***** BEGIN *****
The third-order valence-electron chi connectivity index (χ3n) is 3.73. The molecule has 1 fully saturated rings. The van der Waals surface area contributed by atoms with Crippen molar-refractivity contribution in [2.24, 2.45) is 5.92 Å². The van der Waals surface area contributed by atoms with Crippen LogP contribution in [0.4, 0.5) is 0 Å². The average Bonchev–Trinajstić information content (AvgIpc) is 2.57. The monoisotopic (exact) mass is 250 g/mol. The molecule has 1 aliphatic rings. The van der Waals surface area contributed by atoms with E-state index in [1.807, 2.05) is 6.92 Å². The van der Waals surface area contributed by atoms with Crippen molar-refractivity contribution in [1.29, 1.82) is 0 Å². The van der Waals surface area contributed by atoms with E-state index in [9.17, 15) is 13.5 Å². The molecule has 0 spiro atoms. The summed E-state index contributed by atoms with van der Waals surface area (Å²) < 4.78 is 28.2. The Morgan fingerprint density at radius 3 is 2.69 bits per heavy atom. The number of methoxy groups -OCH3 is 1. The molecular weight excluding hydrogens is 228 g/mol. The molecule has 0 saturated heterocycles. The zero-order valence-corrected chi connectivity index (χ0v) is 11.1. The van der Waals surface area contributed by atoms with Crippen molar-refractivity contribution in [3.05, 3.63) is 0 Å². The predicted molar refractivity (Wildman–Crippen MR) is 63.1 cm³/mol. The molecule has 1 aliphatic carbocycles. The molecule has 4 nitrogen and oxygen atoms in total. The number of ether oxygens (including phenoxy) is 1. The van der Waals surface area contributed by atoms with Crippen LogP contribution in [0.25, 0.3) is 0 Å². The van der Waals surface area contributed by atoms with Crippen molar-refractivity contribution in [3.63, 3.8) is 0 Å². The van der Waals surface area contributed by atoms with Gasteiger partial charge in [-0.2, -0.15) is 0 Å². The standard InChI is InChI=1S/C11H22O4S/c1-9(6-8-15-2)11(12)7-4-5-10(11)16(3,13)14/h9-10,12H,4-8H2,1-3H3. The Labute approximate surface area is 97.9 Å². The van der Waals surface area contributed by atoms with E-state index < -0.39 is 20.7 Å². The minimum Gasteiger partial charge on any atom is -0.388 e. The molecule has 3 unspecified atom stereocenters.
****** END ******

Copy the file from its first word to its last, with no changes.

The third-order valence-electron chi connectivity index (χ3n) is 3.73. The molecule has 1 fully saturated rings. The van der Waals surface area contributed by atoms with Crippen molar-refractivity contribution in [2.24, 2.45) is 5.92 Å². The van der Waals surface area contributed by atoms with Crippen LogP contribution in [0.4, 0.5) is 0 Å². The average Bonchev–Trinajstić information content (AvgIpc) is 2.57. The monoisotopic (exact) mass is 250 g/mol. The molecule has 1 aliphatic rings. The van der Waals surface area contributed by atoms with E-state index in [1.807, 2.05) is 6.92 Å². The van der Waals surface area contributed by atoms with Crippen molar-refractivity contribution in [1.29, 1.82) is 0 Å². The van der Waals surface area contributed by atoms with E-state index in [9.17, 15) is 13.5 Å². The molecule has 0 spiro atoms. The summed E-state index contributed by atoms with van der Waals surface area (Å²) < 4.78 is 28.2. The Morgan fingerprint density at radius 3 is 2.69 bits per heavy atom. The number of methoxy groups -OCH3 is 1. The molecular weight excluding hydrogens is 228 g/mol. The molecule has 0 saturated heterocycles. The zero-order valence-corrected chi connectivity index (χ0v) is 11.1. The van der Waals surface area contributed by atoms with Crippen molar-refractivity contribution in [3.05, 3.63) is 0 Å². The predicted molar refractivity (Wildman–Crippen MR) is 63.1 cm³/mol. The molecule has 1 aliphatic carbocycles. The molecule has 4 nitrogen and oxygen atoms in total. The number of ether oxygens (including phenoxy) is 1. The van der Waals surface area contributed by atoms with Crippen LogP contribution in [0.25, 0.3) is 0 Å². The van der Waals surface area contributed by atoms with Crippen molar-refractivity contribution in [3.63, 3.8) is 0 Å². The van der Waals surface area contributed by atoms with Gasteiger partial charge in [-0.2, -0.15) is 0 Å². The standard InChI is InChI=1S/C11H22O4S/c1-9(6-8-15-2)11(12)7-4-5-10(11)16(3,13)14/h9-10,12H,4-8H2,1-3H3. The Labute approximate surface area is 97.9 Å². The van der Waals surface area contributed by atoms with E-state index < -0.39 is 20.7 Å². The minimum Gasteiger partial charge on any atom is -0.388 e. The molecule has 3 unspecified atom stereocenters.